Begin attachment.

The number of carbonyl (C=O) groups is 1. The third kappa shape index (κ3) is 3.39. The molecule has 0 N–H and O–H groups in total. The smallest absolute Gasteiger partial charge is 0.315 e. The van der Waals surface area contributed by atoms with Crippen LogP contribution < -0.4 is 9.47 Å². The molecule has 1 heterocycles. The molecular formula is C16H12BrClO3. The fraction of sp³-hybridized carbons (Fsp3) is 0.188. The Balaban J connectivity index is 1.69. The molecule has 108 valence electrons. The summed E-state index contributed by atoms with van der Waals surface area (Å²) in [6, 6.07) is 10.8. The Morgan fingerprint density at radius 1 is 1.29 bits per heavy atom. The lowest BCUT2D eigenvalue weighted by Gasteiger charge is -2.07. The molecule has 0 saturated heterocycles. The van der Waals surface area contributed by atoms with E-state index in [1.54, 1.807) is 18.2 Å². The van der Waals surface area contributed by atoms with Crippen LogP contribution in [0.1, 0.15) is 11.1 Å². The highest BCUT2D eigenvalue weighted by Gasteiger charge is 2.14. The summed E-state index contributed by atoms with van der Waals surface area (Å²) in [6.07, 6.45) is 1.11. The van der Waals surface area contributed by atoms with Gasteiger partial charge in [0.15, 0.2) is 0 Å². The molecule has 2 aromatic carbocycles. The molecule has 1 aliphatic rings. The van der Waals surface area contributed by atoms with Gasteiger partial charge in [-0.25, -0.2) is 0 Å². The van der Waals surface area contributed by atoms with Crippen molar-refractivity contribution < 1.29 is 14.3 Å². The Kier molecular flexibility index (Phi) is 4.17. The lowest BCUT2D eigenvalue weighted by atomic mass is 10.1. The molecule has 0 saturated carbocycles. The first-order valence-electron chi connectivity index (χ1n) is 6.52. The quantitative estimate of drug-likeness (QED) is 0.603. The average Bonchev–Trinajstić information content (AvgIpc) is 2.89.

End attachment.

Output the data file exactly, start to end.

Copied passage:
The number of carbonyl (C=O) groups is 1. The third kappa shape index (κ3) is 3.39. The molecule has 0 N–H and O–H groups in total. The smallest absolute Gasteiger partial charge is 0.315 e. The van der Waals surface area contributed by atoms with Crippen LogP contribution < -0.4 is 9.47 Å². The molecule has 1 heterocycles. The molecular formula is C16H12BrClO3. The fraction of sp³-hybridized carbons (Fsp3) is 0.188. The Balaban J connectivity index is 1.69. The molecule has 108 valence electrons. The summed E-state index contributed by atoms with van der Waals surface area (Å²) in [6, 6.07) is 10.8. The Morgan fingerprint density at radius 1 is 1.29 bits per heavy atom. The lowest BCUT2D eigenvalue weighted by Gasteiger charge is -2.07. The molecule has 0 saturated heterocycles. The van der Waals surface area contributed by atoms with E-state index in [1.54, 1.807) is 18.2 Å². The van der Waals surface area contributed by atoms with Crippen LogP contribution in [0.1, 0.15) is 11.1 Å². The highest BCUT2D eigenvalue weighted by Gasteiger charge is 2.14. The summed E-state index contributed by atoms with van der Waals surface area (Å²) in [6.07, 6.45) is 1.11. The van der Waals surface area contributed by atoms with Gasteiger partial charge in [0.15, 0.2) is 0 Å². The molecule has 2 aromatic carbocycles. The molecule has 1 aliphatic rings. The van der Waals surface area contributed by atoms with Gasteiger partial charge in [-0.25, -0.2) is 0 Å². The van der Waals surface area contributed by atoms with Crippen molar-refractivity contribution < 1.29 is 14.3 Å². The Kier molecular flexibility index (Phi) is 4.17. The lowest BCUT2D eigenvalue weighted by atomic mass is 10.1. The molecule has 0 saturated carbocycles. The first-order valence-electron chi connectivity index (χ1n) is 6.52. The quantitative estimate of drug-likeness (QED) is 0.603. The average Bonchev–Trinajstić information content (AvgIpc) is 2.89.